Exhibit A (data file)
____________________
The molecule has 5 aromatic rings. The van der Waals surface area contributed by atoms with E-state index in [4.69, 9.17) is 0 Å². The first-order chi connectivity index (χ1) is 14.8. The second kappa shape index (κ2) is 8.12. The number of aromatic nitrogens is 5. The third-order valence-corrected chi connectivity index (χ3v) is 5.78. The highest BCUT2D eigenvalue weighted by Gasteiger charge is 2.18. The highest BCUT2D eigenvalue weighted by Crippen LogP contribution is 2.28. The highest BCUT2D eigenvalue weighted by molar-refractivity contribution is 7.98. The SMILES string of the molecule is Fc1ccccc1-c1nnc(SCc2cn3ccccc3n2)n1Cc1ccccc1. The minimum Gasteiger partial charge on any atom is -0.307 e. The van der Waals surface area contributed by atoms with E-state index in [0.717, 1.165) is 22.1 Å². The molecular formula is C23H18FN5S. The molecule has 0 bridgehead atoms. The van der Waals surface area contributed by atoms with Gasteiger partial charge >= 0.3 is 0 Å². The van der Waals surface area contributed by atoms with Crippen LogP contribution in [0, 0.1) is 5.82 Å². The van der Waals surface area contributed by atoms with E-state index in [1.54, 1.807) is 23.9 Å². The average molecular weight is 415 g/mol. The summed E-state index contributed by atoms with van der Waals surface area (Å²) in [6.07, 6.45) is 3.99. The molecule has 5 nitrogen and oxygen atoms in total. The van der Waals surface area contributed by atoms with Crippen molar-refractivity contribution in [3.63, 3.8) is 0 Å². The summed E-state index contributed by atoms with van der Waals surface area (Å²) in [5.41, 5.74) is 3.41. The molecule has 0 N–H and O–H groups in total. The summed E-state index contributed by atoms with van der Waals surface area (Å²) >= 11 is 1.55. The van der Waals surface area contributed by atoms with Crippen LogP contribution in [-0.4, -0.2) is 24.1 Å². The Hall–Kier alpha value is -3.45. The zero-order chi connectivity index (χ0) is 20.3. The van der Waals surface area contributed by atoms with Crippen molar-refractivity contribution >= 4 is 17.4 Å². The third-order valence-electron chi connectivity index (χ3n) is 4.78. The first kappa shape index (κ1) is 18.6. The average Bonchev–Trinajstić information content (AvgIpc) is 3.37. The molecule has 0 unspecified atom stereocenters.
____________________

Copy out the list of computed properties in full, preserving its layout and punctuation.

The molecule has 5 aromatic rings. The van der Waals surface area contributed by atoms with E-state index in [4.69, 9.17) is 0 Å². The first-order chi connectivity index (χ1) is 14.8. The second kappa shape index (κ2) is 8.12. The number of aromatic nitrogens is 5. The third-order valence-corrected chi connectivity index (χ3v) is 5.78. The highest BCUT2D eigenvalue weighted by Gasteiger charge is 2.18. The highest BCUT2D eigenvalue weighted by Crippen LogP contribution is 2.28. The highest BCUT2D eigenvalue weighted by molar-refractivity contribution is 7.98. The SMILES string of the molecule is Fc1ccccc1-c1nnc(SCc2cn3ccccc3n2)n1Cc1ccccc1. The minimum Gasteiger partial charge on any atom is -0.307 e. The van der Waals surface area contributed by atoms with E-state index in [0.717, 1.165) is 22.1 Å². The molecular formula is C23H18FN5S. The molecule has 0 bridgehead atoms. The van der Waals surface area contributed by atoms with Gasteiger partial charge >= 0.3 is 0 Å². The van der Waals surface area contributed by atoms with Crippen LogP contribution in [0, 0.1) is 5.82 Å². The van der Waals surface area contributed by atoms with E-state index in [1.54, 1.807) is 23.9 Å². The average molecular weight is 415 g/mol. The summed E-state index contributed by atoms with van der Waals surface area (Å²) in [6.07, 6.45) is 3.99. The molecule has 5 nitrogen and oxygen atoms in total. The van der Waals surface area contributed by atoms with Crippen molar-refractivity contribution in [3.63, 3.8) is 0 Å². The summed E-state index contributed by atoms with van der Waals surface area (Å²) in [5.41, 5.74) is 3.41. The molecule has 0 N–H and O–H groups in total. The summed E-state index contributed by atoms with van der Waals surface area (Å²) >= 11 is 1.55. The van der Waals surface area contributed by atoms with Crippen LogP contribution in [-0.4, -0.2) is 24.1 Å². The Hall–Kier alpha value is -3.45. The zero-order chi connectivity index (χ0) is 20.3. The van der Waals surface area contributed by atoms with Crippen molar-refractivity contribution >= 4 is 17.4 Å². The third-order valence-electron chi connectivity index (χ3n) is 4.78. The first kappa shape index (κ1) is 18.6. The average Bonchev–Trinajstić information content (AvgIpc) is 3.37. The molecule has 0 unspecified atom stereocenters.